So you opened your small light envelope containing a single piece of paper that informs you of the the worst possible news you could imagine:  “Thank you for your interest…Unfortunately, due to the high volume of applicants, we are unable to grant you acceptance at this time.  However…”  You feel crushed.  Your hopes and dreams of working behind a pharmacy counter, starting your career making decent income fades into the wind.  At first, you are in shock, and maybe in denial.  But sooner or later, the hurt begins to set in.  You start panicking, unsure of what your next steps are.  You feel ashamed to tell your family or friends about the news, and maybe you even come up with plans or excuses to tell them.  You may feel all of those hours spent studying for the PCATs, or hours in the library studying to get A’s in organic chemistry or biology feel wasted.  What do you do?

Well, first of all you should gather yourself and your thoughts and take a little time off to put everything in perspective.  You’ve worked hard, and deserve a little rest and relaxation whether you were accepted or denied into a pharmacy program.  Spend time with your loved and friends.  Or even take a little mini-vacation to the beach, or a trip somewhere to get your mind off of things, and decompress.  Tomorrow is a new day, and there are plenty of options and strategies you can employ.

When you return from your little time off, ask yourself whether pharmacy is for you.  Meaning…do you love the pharmacy industry, or are you doing it for the money and job stability.  If it’s purely for the job stability, you may or may not be disappointed.  Pharmacy isn’t the easiest job profession.  It is stressful.  The work schedule may not suit your lifestyle, and you may have to work with difficult colleagues and customers/patients.  Eventually, it may wear you down if you don’t enjoy the work or what you’re doing every day.  Think about it.  You have to wake up early in the day to get to work for the next 30-40 years or so depending on when you want to retire.  If you don’t enjoy the work, sooner or later, it will become more difficult to get up to work every day as you get older.  Make sure you actually enjoy the pharmacy profession before you decide to fully pursue it.  Otherwise, there are many other professions that provide decent income and good job stability.  Try to find one that you actually enjoy doing, and are a little passionate about.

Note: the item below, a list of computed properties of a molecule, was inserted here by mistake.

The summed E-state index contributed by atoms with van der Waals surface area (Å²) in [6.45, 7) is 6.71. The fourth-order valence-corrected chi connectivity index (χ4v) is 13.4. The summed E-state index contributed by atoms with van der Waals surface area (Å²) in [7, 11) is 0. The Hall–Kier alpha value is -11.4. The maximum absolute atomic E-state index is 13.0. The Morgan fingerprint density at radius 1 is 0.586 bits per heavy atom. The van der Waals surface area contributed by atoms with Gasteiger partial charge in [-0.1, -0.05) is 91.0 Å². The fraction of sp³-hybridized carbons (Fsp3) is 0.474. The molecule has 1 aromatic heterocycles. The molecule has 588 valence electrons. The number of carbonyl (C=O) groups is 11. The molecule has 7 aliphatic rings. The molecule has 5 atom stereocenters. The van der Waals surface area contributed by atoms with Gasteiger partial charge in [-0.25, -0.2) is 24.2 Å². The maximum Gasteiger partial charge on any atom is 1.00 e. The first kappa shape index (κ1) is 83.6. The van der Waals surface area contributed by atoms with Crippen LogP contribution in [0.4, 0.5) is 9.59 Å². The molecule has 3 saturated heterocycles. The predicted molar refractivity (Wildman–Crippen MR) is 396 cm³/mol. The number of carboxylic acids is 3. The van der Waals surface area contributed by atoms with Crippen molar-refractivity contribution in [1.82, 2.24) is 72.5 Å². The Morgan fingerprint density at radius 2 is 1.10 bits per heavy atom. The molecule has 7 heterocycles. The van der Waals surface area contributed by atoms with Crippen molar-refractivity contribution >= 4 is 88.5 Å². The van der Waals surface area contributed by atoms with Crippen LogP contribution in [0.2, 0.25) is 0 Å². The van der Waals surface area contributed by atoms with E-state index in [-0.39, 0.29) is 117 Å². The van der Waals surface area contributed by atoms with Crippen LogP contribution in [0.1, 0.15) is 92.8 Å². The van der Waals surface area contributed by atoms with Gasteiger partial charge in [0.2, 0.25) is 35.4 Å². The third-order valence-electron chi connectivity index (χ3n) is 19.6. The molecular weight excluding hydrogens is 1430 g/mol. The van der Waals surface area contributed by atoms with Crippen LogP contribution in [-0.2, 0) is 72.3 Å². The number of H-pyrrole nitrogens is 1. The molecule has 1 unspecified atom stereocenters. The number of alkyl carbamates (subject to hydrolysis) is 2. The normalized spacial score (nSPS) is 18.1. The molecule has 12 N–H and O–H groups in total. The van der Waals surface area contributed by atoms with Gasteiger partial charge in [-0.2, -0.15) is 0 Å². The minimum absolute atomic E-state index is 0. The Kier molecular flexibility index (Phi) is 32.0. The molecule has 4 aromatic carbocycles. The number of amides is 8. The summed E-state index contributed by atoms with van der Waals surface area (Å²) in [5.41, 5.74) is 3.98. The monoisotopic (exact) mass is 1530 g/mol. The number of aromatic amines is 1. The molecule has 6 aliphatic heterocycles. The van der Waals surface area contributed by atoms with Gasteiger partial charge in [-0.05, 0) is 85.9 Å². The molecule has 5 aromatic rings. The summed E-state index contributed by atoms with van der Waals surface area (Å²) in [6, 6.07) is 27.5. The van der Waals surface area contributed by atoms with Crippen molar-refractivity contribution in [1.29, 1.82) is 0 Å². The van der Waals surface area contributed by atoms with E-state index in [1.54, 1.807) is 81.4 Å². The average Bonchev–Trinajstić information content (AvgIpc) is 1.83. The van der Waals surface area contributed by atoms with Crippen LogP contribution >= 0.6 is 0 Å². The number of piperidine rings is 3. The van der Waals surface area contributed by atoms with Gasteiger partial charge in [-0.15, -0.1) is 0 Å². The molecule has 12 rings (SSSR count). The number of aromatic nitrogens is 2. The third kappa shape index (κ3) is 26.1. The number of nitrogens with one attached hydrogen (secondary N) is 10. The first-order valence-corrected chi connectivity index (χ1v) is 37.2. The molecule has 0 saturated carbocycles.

So, you do enjoy this profession – what now?  If you’re grades or PCAT scores aren’t high enough compared to other applicants, it may be very difficult to get accepted.  However it depends on the school, and you may be able to check with each pharmacy program to see what their minimum requirements are, and if your grades and PCAT scores meet the criteria.  You may even contact the pharmacy program on whether an academic counselor is available to discuss your situation.  They may advise whether you should repeat classes that were under-performed, or re-take the PCATs if your score is below the average.   If you’re academic record is good enough to get into pharmacy programs, then perhaps you should apply again.  Maybe you didn’t apply to as many schools previously, and hoped that you could make it into your dream college, or go to a school in your dream city.  Well, life can be very brutal, and we can’t always have what we want.  Perhaps you should expand your options.  You may consider applying to more pharmacy schools to increase your chances.  The number of pharmacy schools have increased significantly in the past decade, so there are many seats available…meaning there are more openings which is a plus for potential students.  Remember, the PharmD program is temporary and flies by quickly; it will last at 4-6 years or less (depending on whether you apply to an accelerated program).  Since everyone’s situation is different, in the end it will be up to you to see whether you feel your grades and scores are good enough if you apply to more programs, or whether being a pharmacist is even worth it in the long run compared to pursuing another profession.

One last note, you may consider working or volunteering in a pharmacy setting if you haven’t already done so.  At the very least, you’ll have a better understanding of what a pharmacist does every day, and whether it’s what you want to do for the rest of your life.  Good luck.

What people say when I asked why they want to be a pharmacist

Throughout your journey to becoming a pharmacist, many people will ask you the same questions over and over again, “Why did you go into pharmacy,” or “Why become a pharmacist.”  They may be friends or family members, your dates and future spouses, teachers, coworkers, etc.  You will more than likely be asked this common question during pharmacy school interviews as they would probably want to know how you think and process things, and if that sort of reasoning and passion fits into the type of student they are looking for, or desire representing their school.  I’ve heard many reasons in their decision, and therefore I’ve compiled a couple popular ones (in no particular order), as well as my perspectives on their reasons, factoring in where I see the pharmacy career is evolving towards in the future.